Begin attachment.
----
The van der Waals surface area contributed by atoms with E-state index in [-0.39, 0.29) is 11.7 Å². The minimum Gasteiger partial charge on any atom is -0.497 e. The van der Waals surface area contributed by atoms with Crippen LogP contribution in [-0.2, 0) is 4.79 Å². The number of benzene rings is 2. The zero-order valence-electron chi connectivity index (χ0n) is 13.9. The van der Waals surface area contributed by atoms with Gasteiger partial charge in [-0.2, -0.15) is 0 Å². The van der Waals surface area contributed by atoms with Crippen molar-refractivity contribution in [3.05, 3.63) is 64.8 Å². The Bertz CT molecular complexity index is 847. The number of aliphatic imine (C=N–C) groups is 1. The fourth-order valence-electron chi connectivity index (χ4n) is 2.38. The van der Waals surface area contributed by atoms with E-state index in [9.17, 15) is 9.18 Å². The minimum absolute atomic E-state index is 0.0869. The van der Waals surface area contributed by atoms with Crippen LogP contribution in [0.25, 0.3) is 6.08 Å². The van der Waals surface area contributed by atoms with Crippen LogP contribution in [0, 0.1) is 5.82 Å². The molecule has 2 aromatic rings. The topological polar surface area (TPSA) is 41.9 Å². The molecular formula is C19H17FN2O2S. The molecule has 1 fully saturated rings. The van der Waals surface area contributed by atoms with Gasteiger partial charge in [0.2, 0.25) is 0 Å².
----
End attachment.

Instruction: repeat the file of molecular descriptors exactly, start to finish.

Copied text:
The van der Waals surface area contributed by atoms with E-state index in [-0.39, 0.29) is 11.7 Å². The minimum Gasteiger partial charge on any atom is -0.497 e. The van der Waals surface area contributed by atoms with Crippen LogP contribution in [-0.2, 0) is 4.79 Å². The number of benzene rings is 2. The zero-order valence-electron chi connectivity index (χ0n) is 13.9. The van der Waals surface area contributed by atoms with Gasteiger partial charge in [-0.2, -0.15) is 0 Å². The van der Waals surface area contributed by atoms with Crippen molar-refractivity contribution in [3.05, 3.63) is 64.8 Å². The Bertz CT molecular complexity index is 847. The number of aliphatic imine (C=N–C) groups is 1. The fourth-order valence-electron chi connectivity index (χ4n) is 2.38. The van der Waals surface area contributed by atoms with E-state index in [9.17, 15) is 9.18 Å². The minimum absolute atomic E-state index is 0.0869. The van der Waals surface area contributed by atoms with Crippen LogP contribution in [0.25, 0.3) is 6.08 Å². The van der Waals surface area contributed by atoms with Crippen LogP contribution in [0, 0.1) is 5.82 Å². The molecule has 2 aromatic rings. The topological polar surface area (TPSA) is 41.9 Å². The molecular formula is C19H17FN2O2S. The molecule has 1 fully saturated rings. The van der Waals surface area contributed by atoms with Gasteiger partial charge in [0.2, 0.25) is 0 Å².